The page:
'Erin Brockovich' Carcinogen in Tap Water of More than 200 Million Americans: Frequently Asked Questions
Chromium-6: Frequently Asked Questions
Why is California’s legal limit for chromium-6 in drinking water so much higher than what state scientists said is safe?
The safe level, or public health goal, is what the scientists calculated would protect against cancer if consumed over a lifetime. The state’s Division of Drinking Water Quality is supposed to set the legal limit as close as feasible to the health goal while considering utilities’ costs of treating the water. EWG and other groups maintain that the division overestimated the cost of treatment and underestimated the public health benefits of a stricter legal limit.
Can home water filters remove chromium-6?
Reverse osmosis filters are the most effective for removing chromium-6 from your tap water. These filters are more expensive, but will remove not only chromium-6 but also most other contaminants. For more information, see EWG’s water filter guide.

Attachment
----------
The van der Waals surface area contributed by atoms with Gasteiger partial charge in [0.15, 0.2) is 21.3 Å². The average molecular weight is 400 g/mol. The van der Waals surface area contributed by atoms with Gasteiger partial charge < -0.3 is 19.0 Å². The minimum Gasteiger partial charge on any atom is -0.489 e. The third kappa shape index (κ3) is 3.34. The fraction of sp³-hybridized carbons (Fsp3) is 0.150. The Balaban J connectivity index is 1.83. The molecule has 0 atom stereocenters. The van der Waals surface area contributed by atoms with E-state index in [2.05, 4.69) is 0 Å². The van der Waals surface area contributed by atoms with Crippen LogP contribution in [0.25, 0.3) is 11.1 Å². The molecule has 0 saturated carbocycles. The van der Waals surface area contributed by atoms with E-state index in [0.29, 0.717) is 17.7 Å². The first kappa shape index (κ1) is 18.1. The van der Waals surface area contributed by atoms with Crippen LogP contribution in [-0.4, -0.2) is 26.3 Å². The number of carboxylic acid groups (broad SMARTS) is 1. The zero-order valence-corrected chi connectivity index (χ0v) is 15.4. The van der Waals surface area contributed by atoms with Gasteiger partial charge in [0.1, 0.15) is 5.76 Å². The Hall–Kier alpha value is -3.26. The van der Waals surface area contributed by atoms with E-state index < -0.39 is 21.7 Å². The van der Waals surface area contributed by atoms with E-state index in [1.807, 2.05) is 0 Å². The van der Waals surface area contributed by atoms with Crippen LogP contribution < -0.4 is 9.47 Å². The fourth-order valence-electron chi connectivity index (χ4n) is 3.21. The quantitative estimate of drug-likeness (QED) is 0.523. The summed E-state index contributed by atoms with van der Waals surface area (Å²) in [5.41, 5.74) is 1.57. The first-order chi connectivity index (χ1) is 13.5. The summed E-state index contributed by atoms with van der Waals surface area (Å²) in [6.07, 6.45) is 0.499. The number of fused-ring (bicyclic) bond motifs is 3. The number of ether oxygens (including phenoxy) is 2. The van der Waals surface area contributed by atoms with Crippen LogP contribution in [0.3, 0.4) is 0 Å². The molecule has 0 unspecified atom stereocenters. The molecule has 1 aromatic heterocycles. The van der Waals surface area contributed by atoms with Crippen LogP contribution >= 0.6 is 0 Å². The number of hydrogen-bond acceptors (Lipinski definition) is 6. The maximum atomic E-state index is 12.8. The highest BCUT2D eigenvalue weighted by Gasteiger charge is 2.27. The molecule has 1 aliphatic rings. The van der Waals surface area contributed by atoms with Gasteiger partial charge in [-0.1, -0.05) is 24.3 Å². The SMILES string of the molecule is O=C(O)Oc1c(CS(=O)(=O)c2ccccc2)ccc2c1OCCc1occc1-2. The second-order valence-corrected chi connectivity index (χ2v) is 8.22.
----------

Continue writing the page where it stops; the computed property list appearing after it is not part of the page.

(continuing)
At what level of chromium-6 should I filter my tap water?
California’s public health goal for chromium-6 is 0.02 parts per billion, representing a one-in-a-million chance of getting cancer from drinking the water every day for 70 years. New Jersey and North Carolina state scientists calculated a slightly higher value for a one-in-a-million risk, 0.06 parts per billion. See the our nationwide map to find the level of chromium-6 in your tap water.
Is bottled water safer?
Not necessarily. A recent study of 10 bottled water samples found chromium-6 levels ranging from 0.02 parts per billion (the California public health goal) to 1.2 parts per billion. If you do purchase bottled water, seek out a brand that has disclosed its chromium-6 test results, and for the highest level of safety choose a brand with levels below the one-in-a-million risk level calculated by California, or by New Jersey and North Carolina.
Does stainless steel cookware leach chromium into food?
Stainless steel used in cookware is typically 18 percent chromium by weight. Published studies have shown that chromium, but not chromium-6, leaches out of stainless steel when it comes into contact with water or acidic substances like vinegar. In one recent study, no chromium-6 was detected during or after a 10-day test using a method that would have detected levels of 0.1 parts per billion or higher.